It is my sense that the original lyric of “Puttin’ On The Ritz” was more puritanical than “racist.” Irving Berlin was a self-educated immigrant who fled his tenement home in the NYC Lower East Side when he was only thirteen or so. He worked in various dives and was exposed to low life in general, along with the rowdy ethnic music performed in such venues. Throughout most of his productive period, false rumors abounded that he had a little “colored boy” sequestered somewhere who really was the author of his many popular songs. He was also notoriously frugal and abstemious in matters of the flesh. Numerous uptown swells had visited his early haunts, and he had no great respect for their slumming, snobbery, and primitivism. The man was remarkably class-conscious and throughout life embraced the strenuous work-ethic of the middle-class, even as he married Ellin McKay, a renegade from the upper class, who, for a time, sacrificed her relations with her father to marry [the little Jew].

It is also reported that he overcame the objections of his white actors who had refused to take a bow with a black co-star in the successful show As Thousands Cheer (1933) that starred Ethel Waters, and that protested, among other things, lynching (Gershwin’s Of Thee I Sing had already made social commentary about US political culture okay on Broadway). Berlin told his leading singers that either EW joined them in their curtain calls, or nobody would enjoy that ritual. Moreover, during his marathon morale-boosting show during world war 2, his black performers and white performers were not segregated, at his insistence. (Not that a blackface act was not part of the revue “This Is The Army,” that traveled throughout both the European and Pacific Theaters of war, with Berlin present throughout.)   (My sources are biographies by Edward Jablonski and Lawrence Bergreen.)

“Puttin’ On The Ritz” (original lyric) was written for a failed film of the same name starring Harry Richman in 1930. There is a clip of the title song on YouTube, and there is no blackface. The film quality is not very good, but I think you can see a large troupe of black dancers joining Richman and the white dancers toward the end of the routine. Also, Fred Astaire’s original recording of the song is included in The American Popular Song CD series, disc one. But perhaps most interesting of all is the fact that the song was written soon after Berlin had lost much of his fortune in the 1929 crash of the stock market. He could have been lecturing himself for writing for the Ritzy upper-classes near the beginning of  his long career in Broadway theater musicals, a step upward from Tin Pan Alley and “Alexander’s Ragtime Band.” Whatever his possible motivation, it is not uncommon for writers with a middle-class ethos to criticize what they view as excessive consumerism in other groups. *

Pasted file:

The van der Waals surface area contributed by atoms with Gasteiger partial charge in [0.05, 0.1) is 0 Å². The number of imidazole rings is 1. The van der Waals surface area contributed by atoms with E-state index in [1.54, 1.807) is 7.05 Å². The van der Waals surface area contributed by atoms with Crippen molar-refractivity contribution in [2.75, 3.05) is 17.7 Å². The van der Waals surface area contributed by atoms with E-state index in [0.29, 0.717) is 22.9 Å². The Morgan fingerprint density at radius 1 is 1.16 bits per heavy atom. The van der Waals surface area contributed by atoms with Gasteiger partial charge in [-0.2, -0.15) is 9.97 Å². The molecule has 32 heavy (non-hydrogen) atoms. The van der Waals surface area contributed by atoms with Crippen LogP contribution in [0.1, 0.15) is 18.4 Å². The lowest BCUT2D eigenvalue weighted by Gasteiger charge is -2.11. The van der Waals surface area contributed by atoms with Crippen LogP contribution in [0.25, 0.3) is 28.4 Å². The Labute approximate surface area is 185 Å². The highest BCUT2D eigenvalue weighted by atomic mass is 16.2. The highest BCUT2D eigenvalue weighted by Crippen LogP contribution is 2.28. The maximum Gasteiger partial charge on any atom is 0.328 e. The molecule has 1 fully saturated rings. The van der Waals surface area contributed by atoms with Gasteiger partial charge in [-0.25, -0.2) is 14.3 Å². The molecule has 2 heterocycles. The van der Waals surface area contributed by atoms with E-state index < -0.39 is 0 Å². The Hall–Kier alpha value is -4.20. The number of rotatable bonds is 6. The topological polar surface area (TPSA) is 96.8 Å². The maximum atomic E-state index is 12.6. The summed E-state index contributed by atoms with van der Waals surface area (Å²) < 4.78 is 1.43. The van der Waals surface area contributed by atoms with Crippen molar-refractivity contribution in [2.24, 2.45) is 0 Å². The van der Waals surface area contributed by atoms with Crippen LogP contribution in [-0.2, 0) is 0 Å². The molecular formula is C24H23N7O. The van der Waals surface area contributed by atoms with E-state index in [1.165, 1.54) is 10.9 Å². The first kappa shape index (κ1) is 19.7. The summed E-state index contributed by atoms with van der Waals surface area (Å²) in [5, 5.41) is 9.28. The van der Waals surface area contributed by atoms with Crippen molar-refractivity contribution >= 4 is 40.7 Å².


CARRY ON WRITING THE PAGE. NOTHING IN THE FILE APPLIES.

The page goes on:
There is no reason to mention Leonard Bernstein in this blog, except in this respect: Irving Berlin was an uncritical patriot and moved toward conservatism, though he did not oppose FDR during the Depression (his wife was an enthused New Dealer). At least one biographer seemed intent on exposing all his frailties (Bergreen). Whereas Bernstein, the offspring of a comfortably well-off Jewish family and Harvard educated, was clearly a fellow-traveler with the Left during his musical and extra-curricular career, and has been recently criticized for not being Left enough in one biography (Barry Seldes). The much longer biography (by the Englishman Humphrey Burton) tends toward lurid gossip without much musicological or other historical analysis. I am speculating that there is an unpleasant insinuation in the Burton tell-all superficially laudatory biography that Bernstein was the epitome of “Jewish” carnality and the will to power.